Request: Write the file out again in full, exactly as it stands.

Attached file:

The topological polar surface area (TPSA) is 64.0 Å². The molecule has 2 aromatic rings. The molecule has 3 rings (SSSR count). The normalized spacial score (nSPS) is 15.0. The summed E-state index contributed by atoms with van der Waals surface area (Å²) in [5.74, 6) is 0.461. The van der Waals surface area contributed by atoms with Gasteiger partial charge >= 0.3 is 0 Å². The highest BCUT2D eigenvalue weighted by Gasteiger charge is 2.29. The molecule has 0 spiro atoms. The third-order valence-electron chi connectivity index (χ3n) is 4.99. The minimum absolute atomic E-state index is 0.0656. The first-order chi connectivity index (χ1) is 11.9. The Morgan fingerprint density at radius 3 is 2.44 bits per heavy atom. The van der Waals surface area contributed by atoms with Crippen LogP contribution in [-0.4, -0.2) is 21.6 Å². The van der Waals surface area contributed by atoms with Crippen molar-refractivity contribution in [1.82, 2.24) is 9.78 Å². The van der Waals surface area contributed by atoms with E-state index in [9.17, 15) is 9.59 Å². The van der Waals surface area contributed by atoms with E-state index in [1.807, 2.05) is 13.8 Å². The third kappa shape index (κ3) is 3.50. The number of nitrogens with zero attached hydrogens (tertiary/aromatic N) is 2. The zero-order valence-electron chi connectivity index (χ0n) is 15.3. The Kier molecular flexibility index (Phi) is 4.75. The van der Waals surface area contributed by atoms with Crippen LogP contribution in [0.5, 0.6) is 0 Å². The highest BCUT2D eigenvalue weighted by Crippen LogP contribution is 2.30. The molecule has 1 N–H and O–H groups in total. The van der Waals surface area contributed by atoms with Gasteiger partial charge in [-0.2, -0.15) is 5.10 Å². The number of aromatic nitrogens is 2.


The topological polar surface area (TPSA) is 64.0 Å². The molecule has 2 aromatic rings. The molecule has 3 rings (SSSR count). The normalized spacial score (nSPS) is 15.0. The summed E-state index contributed by atoms with van der Waals surface area (Å²) in [5.74, 6) is 0.461. The van der Waals surface area contributed by atoms with Gasteiger partial charge >= 0.3 is 0 Å². The highest BCUT2D eigenvalue weighted by Gasteiger charge is 2.29. The molecule has 0 spiro atoms. The third-order valence-electron chi connectivity index (χ3n) is 4.99. The minimum absolute atomic E-state index is 0.0656. The first-order chi connectivity index (χ1) is 11.9. The Morgan fingerprint density at radius 3 is 2.44 bits per heavy atom. The van der Waals surface area contributed by atoms with Crippen LogP contribution in [-0.4, -0.2) is 21.6 Å². The van der Waals surface area contributed by atoms with Crippen molar-refractivity contribution in [1.82, 2.24) is 9.78 Å². The van der Waals surface area contributed by atoms with E-state index in [9.17, 15) is 9.59 Å². The van der Waals surface area contributed by atoms with E-state index in [1.807, 2.05) is 13.8 Å². The third kappa shape index (κ3) is 3.50. The number of nitrogens with zero attached hydrogens (tertiary/aromatic N) is 2. The zero-order valence-electron chi connectivity index (χ0n) is 15.3. The Kier molecular flexibility index (Phi) is 4.75. The van der Waals surface area contributed by atoms with Crippen LogP contribution in [0.5, 0.6) is 0 Å². The highest BCUT2D eigenvalue weighted by Crippen LogP contribution is 2.30. The molecule has 1 N–H and O–H groups in total. The van der Waals surface area contributed by atoms with Gasteiger partial charge in [-0.2, -0.15) is 5.10 Å². The number of aromatic nitrogens is 2.